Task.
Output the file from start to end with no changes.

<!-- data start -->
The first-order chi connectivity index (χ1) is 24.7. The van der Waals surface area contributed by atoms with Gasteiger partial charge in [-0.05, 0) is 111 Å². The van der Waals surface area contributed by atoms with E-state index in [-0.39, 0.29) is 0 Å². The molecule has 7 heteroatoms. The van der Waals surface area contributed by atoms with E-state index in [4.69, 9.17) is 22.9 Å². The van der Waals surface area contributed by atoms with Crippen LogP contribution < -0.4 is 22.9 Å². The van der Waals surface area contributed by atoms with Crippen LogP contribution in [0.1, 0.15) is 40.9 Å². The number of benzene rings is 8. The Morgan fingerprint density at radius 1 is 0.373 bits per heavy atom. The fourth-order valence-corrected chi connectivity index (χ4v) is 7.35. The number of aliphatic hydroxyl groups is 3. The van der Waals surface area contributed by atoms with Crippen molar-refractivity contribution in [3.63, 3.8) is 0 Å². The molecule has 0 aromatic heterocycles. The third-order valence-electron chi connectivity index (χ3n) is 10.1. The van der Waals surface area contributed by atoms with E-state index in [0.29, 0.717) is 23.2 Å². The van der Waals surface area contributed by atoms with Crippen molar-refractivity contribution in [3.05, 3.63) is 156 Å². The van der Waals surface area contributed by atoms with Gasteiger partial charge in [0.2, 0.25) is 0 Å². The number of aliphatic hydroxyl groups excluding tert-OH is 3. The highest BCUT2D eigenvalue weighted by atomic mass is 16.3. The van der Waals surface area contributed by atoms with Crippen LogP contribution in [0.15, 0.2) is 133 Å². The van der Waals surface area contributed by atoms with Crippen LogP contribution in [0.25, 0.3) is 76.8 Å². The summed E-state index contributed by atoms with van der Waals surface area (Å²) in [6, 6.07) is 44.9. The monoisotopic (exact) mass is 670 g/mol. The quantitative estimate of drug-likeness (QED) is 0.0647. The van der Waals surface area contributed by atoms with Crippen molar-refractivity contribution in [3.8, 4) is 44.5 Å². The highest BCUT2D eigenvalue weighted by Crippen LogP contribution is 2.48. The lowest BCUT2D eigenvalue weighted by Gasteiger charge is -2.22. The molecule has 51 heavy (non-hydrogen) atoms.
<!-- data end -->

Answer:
The first-order chi connectivity index (χ1) is 24.7. The van der Waals surface area contributed by atoms with Gasteiger partial charge in [-0.05, 0) is 111 Å². The van der Waals surface area contributed by atoms with E-state index in [-0.39, 0.29) is 0 Å². The molecule has 7 heteroatoms. The van der Waals surface area contributed by atoms with E-state index in [4.69, 9.17) is 22.9 Å². The van der Waals surface area contributed by atoms with Crippen LogP contribution < -0.4 is 22.9 Å². The van der Waals surface area contributed by atoms with Crippen LogP contribution in [0.1, 0.15) is 40.9 Å². The number of benzene rings is 8. The Morgan fingerprint density at radius 1 is 0.373 bits per heavy atom. The fourth-order valence-corrected chi connectivity index (χ4v) is 7.35. The number of aliphatic hydroxyl groups is 3. The van der Waals surface area contributed by atoms with Crippen molar-refractivity contribution in [3.63, 3.8) is 0 Å². The molecule has 0 aromatic heterocycles. The third-order valence-electron chi connectivity index (χ3n) is 10.1. The van der Waals surface area contributed by atoms with E-state index in [0.29, 0.717) is 23.2 Å². The van der Waals surface area contributed by atoms with Crippen molar-refractivity contribution in [3.05, 3.63) is 156 Å². The van der Waals surface area contributed by atoms with Gasteiger partial charge in [0.2, 0.25) is 0 Å². The number of aliphatic hydroxyl groups excluding tert-OH is 3. The highest BCUT2D eigenvalue weighted by atomic mass is 16.3. The van der Waals surface area contributed by atoms with Crippen LogP contribution in [0.15, 0.2) is 133 Å². The van der Waals surface area contributed by atoms with Crippen LogP contribution in [0.25, 0.3) is 76.8 Å². The summed E-state index contributed by atoms with van der Waals surface area (Å²) in [6, 6.07) is 44.9. The monoisotopic (exact) mass is 670 g/mol. The quantitative estimate of drug-likeness (QED) is 0.0647. The van der Waals surface area contributed by atoms with Crippen molar-refractivity contribution in [3.8, 4) is 44.5 Å². The highest BCUT2D eigenvalue weighted by Crippen LogP contribution is 2.48. The lowest BCUT2D eigenvalue weighted by Gasteiger charge is -2.22. The molecule has 51 heavy (non-hydrogen) atoms.